There is no hiding now. There are superheros among us.
When “Unbreakable” was released 19 years ago, the idea of costumed beings tearing apart Philadelphia and raking in oodles of cash at the box office was a near-impossibility. The caped crusaders of this medium were so far relegated into the subculture that M. Night Shyamalan wanted to give fans a spin on the art form.
Directed by Shyamalan, “Glass” stars James McAvoy, Bruce Willis, Samuel L.Jackson, and Sarah Paulson. It is the sequel to “Unbreakable” and “Split.” This is a surprise addition that blew a lot of people’s minds, including mine.
David Dunn (Bruce Willis) uses his supernatural abilities to track Kevin Wendell Crumb (James McAvoy). Eventually, they end up in a psych ward with Mr. Glass (Samuel L. Jackson). They are interrogated by a specialist who believes that they are all under a delusion that they are superheroes, and her job is to convince them that it is all in their mind.
To say that I was excited for this movie would be a massive understatement. “Glass” has a lot to love, as the first 20 minutes are amazing. It is so good that I was almost worried. I didn’t understand how the movie would sustain for the entire runtime.
I loved the introduction to David Dunn and seeing what his life was like. I especially loved seeing Crumb, who is amazing throughout the entire movie once again. To see him reprise all of these roles that live inside of his mind, it is absolutely the best part of this film. Although, I felt Dunn’s character felt left on the sidelines for a majority of the movie. As for Elijah Price, once he decided to become active, his character is amazing.
The psych ward scenes throughout the movie are very intriguing, although they feel a bit too long. It is still fascinating to see, especially as a story about the human psyche, the condition, and how people view themselves along with the rest of the world.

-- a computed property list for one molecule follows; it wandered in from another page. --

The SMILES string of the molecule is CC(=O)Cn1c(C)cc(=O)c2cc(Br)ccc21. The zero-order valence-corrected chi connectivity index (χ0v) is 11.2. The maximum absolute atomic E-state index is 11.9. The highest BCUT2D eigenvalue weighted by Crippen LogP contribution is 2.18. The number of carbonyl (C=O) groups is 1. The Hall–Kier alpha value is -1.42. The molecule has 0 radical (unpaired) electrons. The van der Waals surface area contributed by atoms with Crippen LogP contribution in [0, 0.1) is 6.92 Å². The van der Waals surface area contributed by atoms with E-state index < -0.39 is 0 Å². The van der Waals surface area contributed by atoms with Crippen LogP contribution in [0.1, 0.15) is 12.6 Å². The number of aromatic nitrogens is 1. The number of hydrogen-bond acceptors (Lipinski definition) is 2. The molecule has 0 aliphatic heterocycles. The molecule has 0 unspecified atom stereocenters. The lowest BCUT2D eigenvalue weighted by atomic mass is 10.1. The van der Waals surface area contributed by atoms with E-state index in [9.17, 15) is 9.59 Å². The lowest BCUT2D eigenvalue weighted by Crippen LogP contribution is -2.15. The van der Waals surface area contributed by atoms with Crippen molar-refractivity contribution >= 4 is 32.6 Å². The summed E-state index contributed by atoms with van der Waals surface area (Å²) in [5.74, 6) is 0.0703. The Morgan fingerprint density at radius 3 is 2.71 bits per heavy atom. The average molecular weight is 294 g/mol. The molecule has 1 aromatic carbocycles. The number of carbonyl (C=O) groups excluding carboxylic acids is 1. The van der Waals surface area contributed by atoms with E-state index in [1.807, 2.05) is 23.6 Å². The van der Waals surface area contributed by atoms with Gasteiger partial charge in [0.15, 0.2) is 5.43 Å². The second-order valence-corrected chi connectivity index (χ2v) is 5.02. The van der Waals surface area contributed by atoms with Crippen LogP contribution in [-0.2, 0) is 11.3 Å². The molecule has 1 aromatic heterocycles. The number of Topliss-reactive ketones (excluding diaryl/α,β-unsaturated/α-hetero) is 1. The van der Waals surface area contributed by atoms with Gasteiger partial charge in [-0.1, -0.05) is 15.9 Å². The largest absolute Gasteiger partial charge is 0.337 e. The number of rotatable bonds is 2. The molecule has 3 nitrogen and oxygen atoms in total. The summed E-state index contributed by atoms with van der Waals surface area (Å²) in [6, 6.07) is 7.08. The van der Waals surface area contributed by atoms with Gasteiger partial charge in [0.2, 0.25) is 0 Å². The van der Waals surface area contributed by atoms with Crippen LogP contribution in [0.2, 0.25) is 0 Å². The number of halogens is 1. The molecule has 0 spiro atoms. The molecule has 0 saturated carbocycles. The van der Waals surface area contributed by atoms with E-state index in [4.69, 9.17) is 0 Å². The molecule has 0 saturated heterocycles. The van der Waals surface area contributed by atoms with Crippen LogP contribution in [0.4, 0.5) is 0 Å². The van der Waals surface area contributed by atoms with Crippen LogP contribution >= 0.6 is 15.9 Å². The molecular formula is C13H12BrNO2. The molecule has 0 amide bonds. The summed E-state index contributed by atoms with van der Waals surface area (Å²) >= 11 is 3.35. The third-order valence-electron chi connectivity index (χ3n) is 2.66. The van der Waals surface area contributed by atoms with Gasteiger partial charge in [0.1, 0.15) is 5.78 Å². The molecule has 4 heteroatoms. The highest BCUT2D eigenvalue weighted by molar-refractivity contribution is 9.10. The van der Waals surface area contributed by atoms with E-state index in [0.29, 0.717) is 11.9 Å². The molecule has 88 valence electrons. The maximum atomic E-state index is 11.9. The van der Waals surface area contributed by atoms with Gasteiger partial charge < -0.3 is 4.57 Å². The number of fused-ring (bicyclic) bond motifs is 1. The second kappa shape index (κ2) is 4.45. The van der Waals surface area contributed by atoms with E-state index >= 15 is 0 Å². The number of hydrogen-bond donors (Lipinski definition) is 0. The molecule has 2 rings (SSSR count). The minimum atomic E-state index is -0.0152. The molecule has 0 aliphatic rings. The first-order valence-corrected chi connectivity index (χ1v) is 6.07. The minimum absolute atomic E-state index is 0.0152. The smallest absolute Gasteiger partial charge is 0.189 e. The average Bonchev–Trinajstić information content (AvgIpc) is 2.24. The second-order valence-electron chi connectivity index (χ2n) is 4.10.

This film was also very well shot and directed. Shyamalan definitely did not disappoint with Mike Gioulakis as the same cinematographer who worked on “Split.” I have to give kudos to him because the use of color and direction in this film is beautiful. Although, there is an excessive utilization of point-of-view (POV) shots, that was probably my only and biggest issue I had with the cinematography.
I was very disappointed by the ending of the film. I struggled to comprehend the way the film was ended, versus another way the film could have ended. I feel it was the kind of ending that does not feel earned. “Glass” was guaranteed to succeed, as so many fans supported Shyamalan from the beginning.
Nevertheless, I love this psychological thriller, and I wasn’t expecting this movie to be like a Marvel movie like many people were expecting it to be. I was hoping it would be the antithesis to that. In many ways, it was.
Some people may just want to see the superhero action that was hinted in the first film. Actually, there was a lot more action than I expected, with the movie opening and with some major action scenes toward the end, which were all produced very well.
I give “Glass” an 8 out of 10.